Recently, a Louisiana courtroom was full of people from both the family of the 6-year-old boy killed in 2012 and the family of the man accused of negligent homicide in connection with the boy’s death. The deceased boy’s family was hoping for a verdict regarding the fatal accident, but the trial was postponed due to the unavailability of an unknown witness. The driver on trial maintains he did not see the boy prior to the accident.
The boy was riding his scooter along his neighborhood sidewalk with a friend and his brother. As he crossed the man’s driveway, he fell off his scooter. At the same time, the driver was pulling into his driveway. According to authorities, the man was distracted by his cell phone.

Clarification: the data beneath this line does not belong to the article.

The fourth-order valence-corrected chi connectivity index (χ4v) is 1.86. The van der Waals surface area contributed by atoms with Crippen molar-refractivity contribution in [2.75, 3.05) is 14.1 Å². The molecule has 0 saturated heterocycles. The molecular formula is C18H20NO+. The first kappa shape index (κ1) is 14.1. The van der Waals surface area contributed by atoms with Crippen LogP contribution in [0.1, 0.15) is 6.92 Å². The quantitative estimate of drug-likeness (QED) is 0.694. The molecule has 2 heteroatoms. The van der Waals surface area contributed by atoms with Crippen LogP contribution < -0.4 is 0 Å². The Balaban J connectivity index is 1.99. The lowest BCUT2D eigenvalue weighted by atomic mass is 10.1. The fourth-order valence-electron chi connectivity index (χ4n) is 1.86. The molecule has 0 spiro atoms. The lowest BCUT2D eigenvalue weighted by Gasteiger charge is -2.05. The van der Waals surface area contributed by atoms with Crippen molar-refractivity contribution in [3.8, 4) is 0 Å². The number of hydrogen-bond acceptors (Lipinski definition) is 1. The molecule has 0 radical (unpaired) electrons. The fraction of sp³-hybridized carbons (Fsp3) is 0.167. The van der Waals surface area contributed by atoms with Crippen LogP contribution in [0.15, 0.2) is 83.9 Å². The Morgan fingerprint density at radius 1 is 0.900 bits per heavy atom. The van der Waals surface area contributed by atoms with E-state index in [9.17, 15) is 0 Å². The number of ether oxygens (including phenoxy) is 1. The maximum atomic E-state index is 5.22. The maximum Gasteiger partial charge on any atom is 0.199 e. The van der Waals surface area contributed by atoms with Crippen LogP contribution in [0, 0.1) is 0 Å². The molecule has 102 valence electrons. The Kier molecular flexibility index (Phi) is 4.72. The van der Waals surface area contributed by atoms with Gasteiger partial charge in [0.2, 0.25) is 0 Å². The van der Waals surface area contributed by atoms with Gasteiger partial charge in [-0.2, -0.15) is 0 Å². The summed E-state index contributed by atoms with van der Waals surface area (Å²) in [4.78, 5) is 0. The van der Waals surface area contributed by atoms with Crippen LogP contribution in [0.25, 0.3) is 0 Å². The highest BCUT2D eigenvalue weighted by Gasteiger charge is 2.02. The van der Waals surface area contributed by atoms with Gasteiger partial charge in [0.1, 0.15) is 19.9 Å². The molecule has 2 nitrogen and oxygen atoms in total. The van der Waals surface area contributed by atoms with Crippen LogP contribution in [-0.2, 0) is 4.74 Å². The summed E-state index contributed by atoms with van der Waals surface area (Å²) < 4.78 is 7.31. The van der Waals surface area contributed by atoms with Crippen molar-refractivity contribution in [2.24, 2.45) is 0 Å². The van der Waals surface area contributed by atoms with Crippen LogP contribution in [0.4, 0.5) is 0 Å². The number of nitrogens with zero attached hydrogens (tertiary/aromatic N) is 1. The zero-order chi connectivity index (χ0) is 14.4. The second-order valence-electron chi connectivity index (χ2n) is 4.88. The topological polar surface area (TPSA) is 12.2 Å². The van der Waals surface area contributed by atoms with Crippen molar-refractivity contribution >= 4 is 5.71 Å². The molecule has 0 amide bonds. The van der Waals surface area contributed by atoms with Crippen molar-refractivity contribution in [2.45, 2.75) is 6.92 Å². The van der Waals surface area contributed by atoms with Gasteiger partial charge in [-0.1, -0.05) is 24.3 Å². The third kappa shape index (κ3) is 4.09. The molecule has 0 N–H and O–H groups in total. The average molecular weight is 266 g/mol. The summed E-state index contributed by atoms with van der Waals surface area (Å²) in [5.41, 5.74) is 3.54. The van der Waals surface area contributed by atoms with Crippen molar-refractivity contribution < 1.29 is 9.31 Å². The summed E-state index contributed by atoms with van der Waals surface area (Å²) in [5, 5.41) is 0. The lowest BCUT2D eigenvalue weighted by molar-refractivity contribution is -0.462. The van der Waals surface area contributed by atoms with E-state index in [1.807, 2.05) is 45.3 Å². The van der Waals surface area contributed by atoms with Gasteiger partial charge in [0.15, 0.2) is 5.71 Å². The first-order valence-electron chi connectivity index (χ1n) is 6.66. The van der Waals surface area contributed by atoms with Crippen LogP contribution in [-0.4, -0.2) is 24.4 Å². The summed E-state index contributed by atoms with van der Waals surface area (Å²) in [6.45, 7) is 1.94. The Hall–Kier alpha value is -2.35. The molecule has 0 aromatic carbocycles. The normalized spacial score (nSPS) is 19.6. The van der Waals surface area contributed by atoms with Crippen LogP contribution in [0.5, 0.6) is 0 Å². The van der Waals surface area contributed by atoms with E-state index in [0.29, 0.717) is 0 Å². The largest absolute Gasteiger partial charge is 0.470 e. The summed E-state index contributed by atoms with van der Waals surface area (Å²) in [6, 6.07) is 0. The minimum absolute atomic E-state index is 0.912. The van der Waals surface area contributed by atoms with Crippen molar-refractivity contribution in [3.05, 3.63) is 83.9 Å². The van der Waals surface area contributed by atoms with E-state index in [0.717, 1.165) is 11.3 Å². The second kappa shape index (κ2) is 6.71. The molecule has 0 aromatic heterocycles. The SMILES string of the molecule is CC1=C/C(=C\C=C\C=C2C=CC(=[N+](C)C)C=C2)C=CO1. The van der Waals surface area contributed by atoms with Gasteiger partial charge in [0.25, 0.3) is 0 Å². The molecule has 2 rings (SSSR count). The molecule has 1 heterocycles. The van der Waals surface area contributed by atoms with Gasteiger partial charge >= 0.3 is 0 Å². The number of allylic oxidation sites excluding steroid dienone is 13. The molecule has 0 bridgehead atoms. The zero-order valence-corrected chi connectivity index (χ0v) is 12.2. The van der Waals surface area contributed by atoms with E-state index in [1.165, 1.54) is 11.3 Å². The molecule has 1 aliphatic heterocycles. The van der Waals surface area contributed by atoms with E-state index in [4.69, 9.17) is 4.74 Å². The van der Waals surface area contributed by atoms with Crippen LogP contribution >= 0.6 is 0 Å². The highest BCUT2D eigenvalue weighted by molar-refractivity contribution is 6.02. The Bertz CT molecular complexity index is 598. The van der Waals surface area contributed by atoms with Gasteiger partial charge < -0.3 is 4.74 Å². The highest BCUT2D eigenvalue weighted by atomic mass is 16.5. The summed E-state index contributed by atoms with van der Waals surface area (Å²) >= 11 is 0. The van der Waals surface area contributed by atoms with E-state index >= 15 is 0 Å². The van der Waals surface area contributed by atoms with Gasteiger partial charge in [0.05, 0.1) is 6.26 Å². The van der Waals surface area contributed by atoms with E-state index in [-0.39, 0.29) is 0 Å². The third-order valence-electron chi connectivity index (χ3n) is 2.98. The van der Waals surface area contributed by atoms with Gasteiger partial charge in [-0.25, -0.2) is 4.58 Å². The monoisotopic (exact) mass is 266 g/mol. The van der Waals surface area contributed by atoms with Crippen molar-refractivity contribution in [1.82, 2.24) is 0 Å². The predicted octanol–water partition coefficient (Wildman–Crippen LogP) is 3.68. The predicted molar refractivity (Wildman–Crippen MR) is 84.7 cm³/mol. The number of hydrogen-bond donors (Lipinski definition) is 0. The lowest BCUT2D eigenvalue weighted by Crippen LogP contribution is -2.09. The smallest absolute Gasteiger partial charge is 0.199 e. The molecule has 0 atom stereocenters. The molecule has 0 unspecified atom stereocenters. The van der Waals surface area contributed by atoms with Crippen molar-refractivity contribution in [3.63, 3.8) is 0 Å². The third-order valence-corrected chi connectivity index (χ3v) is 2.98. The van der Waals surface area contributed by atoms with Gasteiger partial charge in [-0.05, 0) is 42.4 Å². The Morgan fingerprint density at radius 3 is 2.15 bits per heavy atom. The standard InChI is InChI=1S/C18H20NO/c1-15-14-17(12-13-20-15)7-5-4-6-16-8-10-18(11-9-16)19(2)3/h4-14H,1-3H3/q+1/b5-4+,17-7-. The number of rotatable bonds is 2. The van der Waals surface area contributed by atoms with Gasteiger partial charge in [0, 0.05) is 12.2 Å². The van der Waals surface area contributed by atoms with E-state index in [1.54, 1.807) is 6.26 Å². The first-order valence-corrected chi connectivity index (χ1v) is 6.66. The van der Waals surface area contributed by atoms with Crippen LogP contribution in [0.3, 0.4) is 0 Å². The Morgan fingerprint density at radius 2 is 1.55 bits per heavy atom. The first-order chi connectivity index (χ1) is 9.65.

Further investigation revealed that the man had a blood alcohol content of .06 the day of the accident, which is lower than the Louisiana minimum of .08. A grand jury originally refused to indict the driver, but the prosecution filed charges anyway, based on the claim that he was distracted and should have seen the boy. The driver maintains that, even if he had not been on his cell phone, there was no way he could have seen the victim.
At this point, the outcome of the criminal case is uncertain. Nevertheless, the surviving family members have legal options regardless of the outcome in criminal court. Even if no conviction is secured, they have the right to proceed with a wrongful death claim in a Louisiana civil court. If they establish that the driver was negligent in a manner that caused or contributed to the fatal accident, the family may be awarded monetary damages to be applied to the financial losses that inevitably accompany these tragedies.